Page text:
why chant Pali?
For 2,500 years, narratives about and statements attributed to the Buddha and his disciples have been recited by monastics and lay devotees as a means of deepening their own practice, teaching others and preserving the Buddha's wisdom for future generations.
Over time, these accounts have been collected and preserved in various languages such as Chinese, Japanese, Tibetan and English. Pali is an ancient Indian dialect close to the Buddha's own. It is the language of Buddhism's oldest extant scriptural collection, the "Pali Canon," wholly embraced by Theravadin Buddhists and represented in parts in the canons of other Buddhist schools.
Chanting Pali connects us with countless voices, minds and hearts spanning the globe, millennia past and our communal future. It enables our body and mind to become concentrated, bright and pliant while reinforcing wholesome thoughts and aspirations. It perpetuates ancient wisdom. It gives expression to a practitioner's naturally arising gratitude.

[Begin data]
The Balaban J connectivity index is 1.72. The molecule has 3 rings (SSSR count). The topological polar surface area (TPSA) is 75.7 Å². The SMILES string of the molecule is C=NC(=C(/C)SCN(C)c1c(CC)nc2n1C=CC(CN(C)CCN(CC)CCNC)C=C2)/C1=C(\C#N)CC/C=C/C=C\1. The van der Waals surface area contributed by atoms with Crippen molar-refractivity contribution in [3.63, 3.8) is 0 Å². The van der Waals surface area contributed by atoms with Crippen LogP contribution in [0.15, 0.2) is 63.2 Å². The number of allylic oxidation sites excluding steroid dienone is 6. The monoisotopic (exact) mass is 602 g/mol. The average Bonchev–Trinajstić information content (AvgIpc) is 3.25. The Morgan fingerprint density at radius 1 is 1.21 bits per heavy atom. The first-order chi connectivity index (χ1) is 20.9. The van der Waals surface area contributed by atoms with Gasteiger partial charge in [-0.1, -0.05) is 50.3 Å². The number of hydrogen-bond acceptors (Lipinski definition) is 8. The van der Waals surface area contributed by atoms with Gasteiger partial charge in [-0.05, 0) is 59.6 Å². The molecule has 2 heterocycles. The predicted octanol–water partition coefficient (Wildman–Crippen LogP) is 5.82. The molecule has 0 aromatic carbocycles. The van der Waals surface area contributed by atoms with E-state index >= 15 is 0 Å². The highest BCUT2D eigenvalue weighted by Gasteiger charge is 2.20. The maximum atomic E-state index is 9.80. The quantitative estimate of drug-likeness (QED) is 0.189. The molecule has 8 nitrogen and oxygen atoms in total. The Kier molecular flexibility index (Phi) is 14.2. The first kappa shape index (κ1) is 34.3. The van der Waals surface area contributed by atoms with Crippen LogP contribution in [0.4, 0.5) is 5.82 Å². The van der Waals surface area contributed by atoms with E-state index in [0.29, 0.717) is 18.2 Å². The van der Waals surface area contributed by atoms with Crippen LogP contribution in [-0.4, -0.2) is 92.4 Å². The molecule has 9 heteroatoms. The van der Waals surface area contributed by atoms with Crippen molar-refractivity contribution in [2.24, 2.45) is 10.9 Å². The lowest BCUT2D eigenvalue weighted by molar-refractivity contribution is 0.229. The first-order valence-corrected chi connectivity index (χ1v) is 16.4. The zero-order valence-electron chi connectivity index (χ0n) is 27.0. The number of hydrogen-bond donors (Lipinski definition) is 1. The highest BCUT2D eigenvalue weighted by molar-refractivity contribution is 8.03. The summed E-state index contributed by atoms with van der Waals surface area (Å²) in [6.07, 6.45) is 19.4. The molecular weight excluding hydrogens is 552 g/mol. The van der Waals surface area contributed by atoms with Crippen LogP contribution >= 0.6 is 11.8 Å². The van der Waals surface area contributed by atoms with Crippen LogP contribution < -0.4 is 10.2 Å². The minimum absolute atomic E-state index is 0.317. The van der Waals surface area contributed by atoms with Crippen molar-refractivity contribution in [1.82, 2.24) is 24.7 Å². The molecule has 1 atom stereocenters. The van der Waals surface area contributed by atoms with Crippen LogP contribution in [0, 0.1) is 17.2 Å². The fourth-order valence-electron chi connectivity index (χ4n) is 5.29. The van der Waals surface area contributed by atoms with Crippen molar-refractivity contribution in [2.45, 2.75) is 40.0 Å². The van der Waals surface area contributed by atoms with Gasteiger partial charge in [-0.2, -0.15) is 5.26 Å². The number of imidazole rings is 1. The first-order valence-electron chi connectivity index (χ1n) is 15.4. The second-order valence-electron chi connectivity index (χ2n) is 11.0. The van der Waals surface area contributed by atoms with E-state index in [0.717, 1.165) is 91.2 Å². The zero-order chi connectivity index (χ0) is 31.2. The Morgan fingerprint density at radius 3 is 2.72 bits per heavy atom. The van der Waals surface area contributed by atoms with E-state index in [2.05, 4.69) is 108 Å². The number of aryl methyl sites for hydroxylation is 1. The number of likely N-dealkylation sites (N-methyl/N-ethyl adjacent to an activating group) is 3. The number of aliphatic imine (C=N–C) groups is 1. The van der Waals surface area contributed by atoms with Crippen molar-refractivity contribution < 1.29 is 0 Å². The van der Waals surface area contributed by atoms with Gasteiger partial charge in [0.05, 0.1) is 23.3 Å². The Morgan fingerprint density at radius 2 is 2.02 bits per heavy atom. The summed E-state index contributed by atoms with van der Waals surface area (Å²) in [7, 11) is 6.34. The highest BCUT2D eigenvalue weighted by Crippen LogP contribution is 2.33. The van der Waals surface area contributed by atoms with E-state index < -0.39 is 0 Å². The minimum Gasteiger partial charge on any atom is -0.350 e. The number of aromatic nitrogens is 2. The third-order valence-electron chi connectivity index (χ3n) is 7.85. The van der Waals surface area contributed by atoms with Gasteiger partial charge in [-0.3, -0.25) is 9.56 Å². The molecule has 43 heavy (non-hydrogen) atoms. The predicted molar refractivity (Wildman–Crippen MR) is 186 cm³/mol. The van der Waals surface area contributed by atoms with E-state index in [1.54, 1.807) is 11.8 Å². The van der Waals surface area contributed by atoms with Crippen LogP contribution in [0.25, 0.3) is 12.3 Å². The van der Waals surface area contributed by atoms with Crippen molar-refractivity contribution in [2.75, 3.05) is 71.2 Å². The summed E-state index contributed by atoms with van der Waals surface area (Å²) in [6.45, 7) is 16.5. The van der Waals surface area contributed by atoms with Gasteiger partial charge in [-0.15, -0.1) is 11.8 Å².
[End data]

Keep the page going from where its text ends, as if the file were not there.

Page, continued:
This site combines audio recordings of traditional chanting with the associated Pali text, an English translation, and a Pali-to-English glossary. The recordings are broken into verses, lines and phrases to facilitate auditory memorization. The Pali text is broken into stressed and unstressed syllables to simplify pronunciation. The English translation and glossary provide the meaning of each chanted word.
To the left are the titles of traditional Pali chants which often form a common core to various contemporary liturgies. They have been selected so as to be meaningful to a solitary practitioner as well as to facilitate a practitioner's participating comfortably in traditional communal events. Click on a title to access the associated tunes, text and translations. (For an index of more modular chanting guides with fewer features, appropriate for those who have gained familiarity with a chant's Pali words or for those using a mobile device, go here. Alternately, click on the compact view button associated with any chant. For more information regarding "compact-view" vs. "expanded-view" chanting guides, see here.)